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Hospitality

A transforming sculpture investigates how soldiers who return from overseas missions “host” their all-encompassing but ill-defined horrors.

The psychological and physical state of military personnel changes drastically after returning from overseas missions, such as those in the Gulf, the Balkans, Iraq and Afghanistan. The symptoms that they “host” are recognizable to medical experts as various forms of cancer. In the media, the “horrors” they experience are known by names such as Balkan Syndrome or Gulf War Syndrome, and their health problems are linked to the use of weapons containing depleted uranium (DU), as well as to the presence of invisible nanoparticles in the atmosphere, which penetrate the victims’ bodies. Nonetheless, sudden increases in incidences and mutations are causing doubts as to the nature of these illnesses and their causes. Sufferers sink into a state of limbo similar to that experienced by those living in the war zones the soldiers just left. In this state they wander alone in silence, waiting for a cure or perhaps just death.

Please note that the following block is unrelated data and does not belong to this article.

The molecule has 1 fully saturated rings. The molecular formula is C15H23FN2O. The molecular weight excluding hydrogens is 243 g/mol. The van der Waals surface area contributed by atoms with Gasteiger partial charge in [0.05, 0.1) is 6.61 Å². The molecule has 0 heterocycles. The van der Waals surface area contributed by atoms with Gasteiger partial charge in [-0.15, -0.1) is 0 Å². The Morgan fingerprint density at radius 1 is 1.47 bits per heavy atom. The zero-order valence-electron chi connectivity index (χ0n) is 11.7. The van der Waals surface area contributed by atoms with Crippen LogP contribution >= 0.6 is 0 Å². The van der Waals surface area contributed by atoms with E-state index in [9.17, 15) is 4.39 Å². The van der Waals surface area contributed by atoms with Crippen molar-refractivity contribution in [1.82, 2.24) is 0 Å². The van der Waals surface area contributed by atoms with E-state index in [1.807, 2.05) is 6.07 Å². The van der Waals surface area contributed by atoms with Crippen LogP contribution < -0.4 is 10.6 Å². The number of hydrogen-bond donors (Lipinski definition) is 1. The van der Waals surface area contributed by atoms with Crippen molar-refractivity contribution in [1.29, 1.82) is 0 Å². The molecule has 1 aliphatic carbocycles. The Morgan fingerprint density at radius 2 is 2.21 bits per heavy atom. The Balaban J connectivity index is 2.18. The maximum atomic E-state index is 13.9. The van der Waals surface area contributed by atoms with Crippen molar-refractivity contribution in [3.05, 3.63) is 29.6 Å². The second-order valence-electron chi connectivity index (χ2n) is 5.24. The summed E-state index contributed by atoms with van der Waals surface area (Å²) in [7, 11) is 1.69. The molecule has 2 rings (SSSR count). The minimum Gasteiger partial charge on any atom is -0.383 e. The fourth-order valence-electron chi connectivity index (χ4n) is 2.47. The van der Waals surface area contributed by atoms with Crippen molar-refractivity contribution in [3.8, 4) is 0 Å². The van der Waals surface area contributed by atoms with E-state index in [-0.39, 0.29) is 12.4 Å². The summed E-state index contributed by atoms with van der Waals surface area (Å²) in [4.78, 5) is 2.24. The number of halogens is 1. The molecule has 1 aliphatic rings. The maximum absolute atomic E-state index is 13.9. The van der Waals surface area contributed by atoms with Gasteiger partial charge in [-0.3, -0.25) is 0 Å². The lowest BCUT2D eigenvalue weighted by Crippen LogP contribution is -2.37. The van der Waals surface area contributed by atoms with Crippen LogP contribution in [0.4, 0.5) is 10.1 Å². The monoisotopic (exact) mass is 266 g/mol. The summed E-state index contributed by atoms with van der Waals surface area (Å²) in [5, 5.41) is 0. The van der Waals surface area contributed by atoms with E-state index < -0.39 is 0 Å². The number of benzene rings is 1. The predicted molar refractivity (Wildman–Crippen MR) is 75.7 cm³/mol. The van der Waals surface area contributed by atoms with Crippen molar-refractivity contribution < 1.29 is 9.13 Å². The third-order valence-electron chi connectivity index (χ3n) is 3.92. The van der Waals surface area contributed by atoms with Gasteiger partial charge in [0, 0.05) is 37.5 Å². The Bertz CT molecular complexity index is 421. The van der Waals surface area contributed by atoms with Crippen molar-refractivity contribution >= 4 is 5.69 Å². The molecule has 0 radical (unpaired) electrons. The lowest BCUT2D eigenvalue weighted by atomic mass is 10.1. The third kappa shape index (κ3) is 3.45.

For this monumental and touching installation by the Serbian documentary artist Bogomir Doringer, a unique collection of biopsy samples is “hosted” by a ferrofluid sculpture that transforms its shape before our eyes. Examining the relationship between fiction and reality, the project questions the intention of “hospitality” and the responsibility of those who offer it. We are uninformed “hosts,” exposing our bodies and minds to an aggressive transformation.

Project details

Year of development :2011
Created by:Bogomir Doringer
With:Irene ter Stege
Full project credits

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